Texas A&M University

02/20/2020 | News release | Distributed by Public on 02/20/2020 11:39

Texas A&M Will Launch Space Lab At Next Month’s SXSW Interactive Conference

Texas A&M University will showcase its out-of-this-world commitment to space exploration and healthy eating at next month's SXSW Interactive Conference, known as the 'world's most important creative convention.'

It's the fourth consecutive year that A&M has converted a downtown Austin building into a destination for attendees to learn about the university's research, innovative problem-solving ideas and its global impact.

This year's experience - called the Texas A&M Space Lab - will dock in Austin on March 14 at Fleming's restaurant, 320 E. 2nd St., where a Mars rover prototype will be stationed out front. Visitors are invited to experience what it's like to drive it using a remote control.

The rover, owned by Mission Control Space Services, along with exhibits borrowed from NASA, are open to the public at no cost through March 16.

The Texas A&M Space Lab will host five panel discussions involving 18 experts - half of whom are Texas A&M researchers. Here are summaries of each:

  • Food as medicine: How to solve America's one trillion-dollar diet-related chronic disease burden. Texas A&M University System Chancellor John Sharp will moderate an expert panel with Patrick Stover, vice chancellor and dean of Texas A&M's College of Agriculture and Life Sciences, H-E-B Grocery Co. Chief Operating Officer Martin Otto and Cornell biochemist Martha Field.
  • Modernizing iconic brand names: How traditional organizations can become smart, nimble trendsetters. NASA's lead communications director for human spaceflight, Stephanie Schierholz, will share insights with two Texas A&M experts: marketing professor Akshaya Sreenivasan and social media director Krista Berend.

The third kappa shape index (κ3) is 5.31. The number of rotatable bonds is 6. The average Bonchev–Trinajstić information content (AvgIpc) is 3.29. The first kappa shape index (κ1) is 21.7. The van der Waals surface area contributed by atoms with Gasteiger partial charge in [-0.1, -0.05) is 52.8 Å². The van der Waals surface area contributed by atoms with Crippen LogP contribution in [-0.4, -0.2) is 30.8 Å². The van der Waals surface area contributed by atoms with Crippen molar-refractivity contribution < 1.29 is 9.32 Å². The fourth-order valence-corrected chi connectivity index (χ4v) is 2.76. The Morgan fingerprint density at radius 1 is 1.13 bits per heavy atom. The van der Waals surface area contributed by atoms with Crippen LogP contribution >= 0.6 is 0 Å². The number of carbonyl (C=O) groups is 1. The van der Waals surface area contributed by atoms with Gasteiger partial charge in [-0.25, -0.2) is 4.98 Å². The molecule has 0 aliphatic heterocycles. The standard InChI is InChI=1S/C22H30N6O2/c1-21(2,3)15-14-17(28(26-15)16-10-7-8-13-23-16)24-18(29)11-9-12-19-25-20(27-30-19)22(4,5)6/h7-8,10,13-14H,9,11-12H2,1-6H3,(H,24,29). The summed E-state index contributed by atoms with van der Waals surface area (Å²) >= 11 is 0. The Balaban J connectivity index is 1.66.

• Pushing bodies and minds to the limits: How extreme conditions impact people in space and on Earth. Expert discussion among Bonnie Dunbar, a former NASA astronaut and director of Texas A&M's Aerospace Human Systems Laboratory; Dr. Ryan Pittsinger, director of A&M's Counseling and Sport Psychology Services; and John Charles, NASA's first and only Scientist-in-Residence who serves as an adjunct professor in A&M's kinesiology department.
  • Building a Lunar Village: How to build a life-sustaining environment on other planets. Expert discussion with Rob Mueller, senior technologist at NASA's Kennedy Space Center; Peter J. Carrato, senior advisor at Bechtel, the largest construction company in the U.S.; Pat Suermann, department head of A&M's construction science department; and Nichole Shumaker, a research specialist at A&M facilitating industry, government and academic engagement for lunar construction.
  • Who owns space? Discussion on the legal questions of exploration beyond Earth. Texas A&M President Michael K. Young, a widely-known expert in international law, will share the stage with SpaceX Director of Space Flight Policy Caryn Schenewerk, and Michelle Hanlon, founder of For All Moonkind and director of the Center for Air and Space Law at the University of Mississippi School of Law.

SXSW badges are needed for most of the panel discussions and entrance to the trade show at the nearby Austin Convention Center, where A&M will feature space-related research projects.

Amy Smith, Texas A&M's executive vice president for the Division of Marketing & Communications, said even though the university has been a space-grant institution for just over 30 years, 'it feels like we're just getting started.'

'Texas A&M is going galactic at SXSW this year,' said Smith, whose division created and is hosting the Space Lab. 'We thank NASA, Space-X, our faculty astronauts and researchers, and the many others who are helping to create an interactive experience to remember.'

A comedy podcast hosted by Chris Duffy involving three comedians and a Texas A&M scientist will be recorded from the Space Lab.

SXSW - which has a mix of industry conferences, festivals and exhibitions that attract diverse innovators, leaders and experts from across the globe - drew 417,400 attendees last year.

The interactive conference, which starts March 13 and continues through March 22, transforms Austin into a 'global mecca' for creative professionals, while infusing $355.9 million into the local economy - that's on par with hosting the Super Bowl every year.

More details about the event will be announced at the Texas A&M Space Lab website.